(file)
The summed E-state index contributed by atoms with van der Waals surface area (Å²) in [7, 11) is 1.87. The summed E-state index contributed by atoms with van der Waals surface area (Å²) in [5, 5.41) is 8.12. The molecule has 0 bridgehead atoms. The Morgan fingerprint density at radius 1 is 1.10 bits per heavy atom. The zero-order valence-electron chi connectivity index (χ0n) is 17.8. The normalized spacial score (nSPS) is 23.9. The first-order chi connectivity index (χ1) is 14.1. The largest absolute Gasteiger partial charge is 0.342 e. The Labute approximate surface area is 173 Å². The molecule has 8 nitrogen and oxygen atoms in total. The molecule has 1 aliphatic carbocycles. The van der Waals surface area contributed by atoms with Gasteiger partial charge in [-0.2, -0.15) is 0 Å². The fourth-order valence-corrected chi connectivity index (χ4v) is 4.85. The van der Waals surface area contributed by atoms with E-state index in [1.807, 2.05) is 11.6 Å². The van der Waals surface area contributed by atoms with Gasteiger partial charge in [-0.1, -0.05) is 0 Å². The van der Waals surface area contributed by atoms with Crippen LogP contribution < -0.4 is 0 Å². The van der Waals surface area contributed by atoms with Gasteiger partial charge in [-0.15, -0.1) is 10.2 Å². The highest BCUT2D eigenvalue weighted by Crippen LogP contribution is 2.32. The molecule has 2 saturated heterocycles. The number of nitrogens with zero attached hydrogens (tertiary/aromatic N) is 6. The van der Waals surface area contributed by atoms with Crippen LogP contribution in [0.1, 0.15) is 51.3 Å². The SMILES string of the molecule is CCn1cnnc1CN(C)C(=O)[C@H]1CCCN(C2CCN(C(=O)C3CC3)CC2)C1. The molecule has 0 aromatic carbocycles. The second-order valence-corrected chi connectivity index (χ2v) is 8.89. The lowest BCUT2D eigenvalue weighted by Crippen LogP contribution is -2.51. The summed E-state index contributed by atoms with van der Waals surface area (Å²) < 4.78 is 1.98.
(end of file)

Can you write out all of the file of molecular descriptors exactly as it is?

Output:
The summed E-state index contributed by atoms with van der Waals surface area (Å²) in [7, 11) is 1.87. The summed E-state index contributed by atoms with van der Waals surface area (Å²) in [5, 5.41) is 8.12. The molecule has 0 bridgehead atoms. The Morgan fingerprint density at radius 1 is 1.10 bits per heavy atom. The zero-order valence-electron chi connectivity index (χ0n) is 17.8. The normalized spacial score (nSPS) is 23.9. The first-order chi connectivity index (χ1) is 14.1. The largest absolute Gasteiger partial charge is 0.342 e. The Labute approximate surface area is 173 Å². The molecule has 8 nitrogen and oxygen atoms in total. The molecule has 1 aliphatic carbocycles. The van der Waals surface area contributed by atoms with Gasteiger partial charge in [-0.2, -0.15) is 0 Å². The fourth-order valence-corrected chi connectivity index (χ4v) is 4.85. The van der Waals surface area contributed by atoms with E-state index in [1.807, 2.05) is 11.6 Å². The van der Waals surface area contributed by atoms with Gasteiger partial charge in [-0.1, -0.05) is 0 Å². The van der Waals surface area contributed by atoms with Crippen LogP contribution < -0.4 is 0 Å². The van der Waals surface area contributed by atoms with Gasteiger partial charge in [-0.15, -0.1) is 10.2 Å². The highest BCUT2D eigenvalue weighted by Crippen LogP contribution is 2.32. The molecule has 2 saturated heterocycles. The number of nitrogens with zero attached hydrogens (tertiary/aromatic N) is 6. The van der Waals surface area contributed by atoms with Crippen LogP contribution in [0.1, 0.15) is 51.3 Å². The SMILES string of the molecule is CCn1cnnc1CN(C)C(=O)[C@H]1CCCN(C2CCN(C(=O)C3CC3)CC2)C1. The molecule has 0 aromatic carbocycles. The second-order valence-corrected chi connectivity index (χ2v) is 8.89. The lowest BCUT2D eigenvalue weighted by Crippen LogP contribution is -2.51. The summed E-state index contributed by atoms with van der Waals surface area (Å²) < 4.78 is 1.98.